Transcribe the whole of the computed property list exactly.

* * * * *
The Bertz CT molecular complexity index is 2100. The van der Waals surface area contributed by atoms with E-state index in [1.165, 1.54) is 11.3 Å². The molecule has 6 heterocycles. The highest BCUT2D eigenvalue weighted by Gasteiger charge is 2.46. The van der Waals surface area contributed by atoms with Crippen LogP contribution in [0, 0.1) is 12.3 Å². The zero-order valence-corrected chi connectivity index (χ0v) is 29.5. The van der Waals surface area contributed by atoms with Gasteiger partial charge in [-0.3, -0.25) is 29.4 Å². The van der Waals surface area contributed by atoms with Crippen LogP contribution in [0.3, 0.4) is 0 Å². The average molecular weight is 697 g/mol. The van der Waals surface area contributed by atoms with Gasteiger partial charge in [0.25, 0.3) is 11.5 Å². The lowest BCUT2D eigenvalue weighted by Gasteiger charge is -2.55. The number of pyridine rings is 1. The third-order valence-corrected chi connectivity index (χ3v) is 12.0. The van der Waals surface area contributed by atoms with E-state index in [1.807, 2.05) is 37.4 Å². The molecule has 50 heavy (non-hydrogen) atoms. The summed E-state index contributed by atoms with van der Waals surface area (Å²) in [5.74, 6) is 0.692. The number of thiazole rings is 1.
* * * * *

The Bertz CT molecular complexity index is 2100. The van der Waals surface area contributed by atoms with E-state index in [1.165, 1.54) is 11.3 Å². The molecule has 6 heterocycles. The highest BCUT2D eigenvalue weighted by Gasteiger charge is 2.46. The van der Waals surface area contributed by atoms with Crippen LogP contribution in [0, 0.1) is 12.3 Å². The zero-order valence-corrected chi connectivity index (χ0v) is 29.5. The van der Waals surface area contributed by atoms with Gasteiger partial charge in [-0.3, -0.25) is 29.4 Å². The van der Waals surface area contributed by atoms with Crippen LogP contribution in [0.3, 0.4) is 0 Å². The average molecular weight is 697 g/mol. The van der Waals surface area contributed by atoms with Gasteiger partial charge in [0.25, 0.3) is 11.5 Å². The lowest BCUT2D eigenvalue weighted by Gasteiger charge is -2.55. The number of pyridine rings is 1. The third-order valence-corrected chi connectivity index (χ3v) is 12.0. The van der Waals surface area contributed by atoms with E-state index in [1.807, 2.05) is 37.4 Å². The molecule has 50 heavy (non-hydrogen) atoms. The summed E-state index contributed by atoms with van der Waals surface area (Å²) in [5.74, 6) is 0.692. The number of thiazole rings is 1.